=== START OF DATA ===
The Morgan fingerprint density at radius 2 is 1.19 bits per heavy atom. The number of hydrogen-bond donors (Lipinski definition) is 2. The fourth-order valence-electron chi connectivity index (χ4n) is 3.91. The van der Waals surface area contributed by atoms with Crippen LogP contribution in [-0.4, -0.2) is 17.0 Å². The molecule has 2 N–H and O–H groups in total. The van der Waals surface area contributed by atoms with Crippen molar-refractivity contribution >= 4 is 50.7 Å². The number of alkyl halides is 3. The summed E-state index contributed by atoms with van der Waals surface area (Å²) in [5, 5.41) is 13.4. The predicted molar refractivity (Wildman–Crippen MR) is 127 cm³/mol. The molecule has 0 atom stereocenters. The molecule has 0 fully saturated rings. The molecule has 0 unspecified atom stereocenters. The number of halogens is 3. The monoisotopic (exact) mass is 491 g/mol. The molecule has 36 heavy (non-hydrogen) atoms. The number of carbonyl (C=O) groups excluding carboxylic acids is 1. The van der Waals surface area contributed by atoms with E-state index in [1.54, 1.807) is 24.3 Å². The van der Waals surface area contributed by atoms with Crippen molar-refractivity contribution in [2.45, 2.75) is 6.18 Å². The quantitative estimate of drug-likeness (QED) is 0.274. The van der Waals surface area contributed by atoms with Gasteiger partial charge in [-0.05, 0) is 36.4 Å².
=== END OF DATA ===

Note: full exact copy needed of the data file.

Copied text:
The Morgan fingerprint density at radius 2 is 1.19 bits per heavy atom. The number of hydrogen-bond donors (Lipinski definition) is 2. The fourth-order valence-electron chi connectivity index (χ4n) is 3.91. The van der Waals surface area contributed by atoms with Crippen LogP contribution in [-0.4, -0.2) is 17.0 Å². The molecule has 2 N–H and O–H groups in total. The van der Waals surface area contributed by atoms with Crippen molar-refractivity contribution >= 4 is 50.7 Å². The number of alkyl halides is 3. The summed E-state index contributed by atoms with van der Waals surface area (Å²) in [5, 5.41) is 13.4. The predicted molar refractivity (Wildman–Crippen MR) is 127 cm³/mol. The molecule has 0 atom stereocenters. The molecule has 0 fully saturated rings. The molecule has 0 unspecified atom stereocenters. The number of halogens is 3. The monoisotopic (exact) mass is 491 g/mol. The molecule has 36 heavy (non-hydrogen) atoms. The number of carbonyl (C=O) groups excluding carboxylic acids is 1. The van der Waals surface area contributed by atoms with E-state index in [1.54, 1.807) is 24.3 Å². The van der Waals surface area contributed by atoms with Crippen molar-refractivity contribution in [2.45, 2.75) is 6.18 Å². The quantitative estimate of drug-likeness (QED) is 0.274. The van der Waals surface area contributed by atoms with Gasteiger partial charge in [-0.05, 0) is 36.4 Å².